Arafat is a killer, a killer Klein yells less than a minute after we begin talking. He has given a green light to terrorists and has praised suicide bombers. He hasnt done anything to obliterate the infrastructure of the Hamas. Arafat is one of the most evil men of the 20th century. Like Falwell, Klein has a Manichean view of the world. Israelis represent the children of light while the Palestinians are the children of darkness; the conflict is presented as a zero-sum game which excludes any possibility of compromise.
ZOA opposes Oslo and, according to University of Notre Dame political scientist Alan Dowty, it has used three tactics in an effort to undermine the peace process. First, it has insisted that the U.S. embassy be moved from Tel-Aviv to Jerusalem. Second, it has condemned U.S. troop deployment on the Golan Heights. This is an interesting tactic since, according to Dowty, no one has seriously suggested that the U.S. actually deploy any troops. Finally, ZOA has tried to stop U.S. assistance to the Palestinian Authority.
Following the September 1993 Rabin-Arafat handshake, Israeli politicians familiar with the occupied territories dilapidated infrastructure understood that the new authority would have to invest billions of dollars in order to create a sustainable economy. Rabin recognized that poverty can lead to unrest and therefore asked other countries to contribute. Forty-three countries pledged $2 billion to support the fledgling Palestinian Authority, of which one-fourth would come from the U.S.
ZOA opposed the effort and lobbied Congress in order to prevent the transfer of U.S. funds. Consequently, on July 29, 1994, Pennsylvania Republican Arlen Spector and Alabama Democrat Richard Shelby managed to insert an amendment which hindered the transfer of money to the Palestinian Authority. The Administration opposed it, but to no avail.
ZOA and other extreme groups are not the only organizations that object to Oslo. AIPAC (American Israel Public Affairs Committee), the most powerful group within the Jewish lobby, is also against the peace agreement. More significantly, there appears to be a link between ZOA and AIPAC. It is highly unlikely that Senator Specter who has received $298,623 from AIPAC subsidiaries since 1980, and Senator Shelby who has received $135,825 since 1984 would have initiated the amendment without receiving a green light from AIPAC.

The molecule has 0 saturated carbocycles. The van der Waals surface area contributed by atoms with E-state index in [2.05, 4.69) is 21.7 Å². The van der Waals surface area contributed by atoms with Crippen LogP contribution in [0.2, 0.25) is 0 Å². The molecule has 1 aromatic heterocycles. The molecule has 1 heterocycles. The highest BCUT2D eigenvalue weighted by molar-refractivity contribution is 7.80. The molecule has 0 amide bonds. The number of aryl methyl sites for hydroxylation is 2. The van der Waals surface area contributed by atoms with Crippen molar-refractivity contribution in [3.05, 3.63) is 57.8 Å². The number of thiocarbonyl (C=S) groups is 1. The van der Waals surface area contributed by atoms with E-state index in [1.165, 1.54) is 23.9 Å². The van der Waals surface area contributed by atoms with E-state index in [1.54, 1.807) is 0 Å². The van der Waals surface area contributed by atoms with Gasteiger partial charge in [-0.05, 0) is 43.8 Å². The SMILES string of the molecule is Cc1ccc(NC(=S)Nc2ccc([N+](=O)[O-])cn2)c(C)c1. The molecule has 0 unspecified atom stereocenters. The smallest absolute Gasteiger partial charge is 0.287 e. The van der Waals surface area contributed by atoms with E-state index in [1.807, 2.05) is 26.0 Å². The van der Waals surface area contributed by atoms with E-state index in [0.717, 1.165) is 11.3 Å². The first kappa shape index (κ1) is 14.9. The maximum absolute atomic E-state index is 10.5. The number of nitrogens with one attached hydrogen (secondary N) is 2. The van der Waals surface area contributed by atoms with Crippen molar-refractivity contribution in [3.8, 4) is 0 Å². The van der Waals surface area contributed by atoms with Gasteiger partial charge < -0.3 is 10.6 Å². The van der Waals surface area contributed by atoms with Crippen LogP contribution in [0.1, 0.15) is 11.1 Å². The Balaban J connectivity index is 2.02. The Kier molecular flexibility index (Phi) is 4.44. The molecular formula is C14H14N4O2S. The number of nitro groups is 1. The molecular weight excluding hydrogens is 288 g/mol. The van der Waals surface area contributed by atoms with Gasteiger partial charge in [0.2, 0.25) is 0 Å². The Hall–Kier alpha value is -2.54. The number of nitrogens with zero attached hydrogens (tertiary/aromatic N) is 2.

AIPAC is a middle of the road Jewish organization with an annual budget of about $15 million, five or six registered lobbyists, and a staff of around 150 people. Similar to other lobbying groups, AIPACs major objective is to pressure members of Congress to vote according to its recommendations, helping to re-elect incumbents who have a good voting record, and punishing those who dont by funding an electable opponent.
Like a parent company, AIPAC has several subsidiaries. It functions as an umbrella organization for many of the pro-Israel PACs, some of which hide their identity by choosing names that conceal their goalsAmericans for Better Citizenship is one such example. In a 1987 article, The Wall Street Journal<D> reported that many of the PACs which draw money from Jewish donors and operate under obscure sounding namesare operated by AIPAC officials or people who hold seats on AIPACs two major policy-making bodies. Richard Curtiss, author of Stealth PACs<D> claims that in 1988, three candidates each received more than $200,000 from pro-Israel PACs and four other candidates received more than $100,000, 10 to 20 times more than candidates are permitted by law to accept from any single special interest PAC. In 1990, some 50 pro-Israel PACs gave a total of $4,948,934 to federal candidates, while in comparison PACs opposed to gun control gave a mere $914,000, and those on both sides of the abortion issue gave $747,000.
Goldberg notes that although the majority of Jews vote for Democratic candidates, by 1996 Jewish PAC money was going to Republicans over Democrats by a six-to-four margin. This incongruity is reinforced by a more troubling discrepancy: namely, that AIPAC does not represent its constituents views on questions concerning peace in the Middle East. Following the 1992 changing of the guard in both the White House and the Israeli Knesset, AIPAC elected a Democrat, Steven Grossman, to lead the organization. In Jewish Power, Goldberg argues that despite the change in leadership, AIPAC continued to be controlled by the gang-of-fourLarry Weinberg, Robert Asher, Edward Levy, and Mayar Mitchell, all past presidents of the organization. All four, Goldberg says, oppose the Oslo agreement, and have lobbied Congress to obstruct the peace accord and the American initiatives that were meant to back it up. When Grossman convened the officers group to discuss how AIPAC could block the obstructionists, the four simply over-ruled him, Goldberg writes. Grossman was silenced because he believes that peace in the Middle East entails territorial concessions by Israel and self-determination for Palestinians.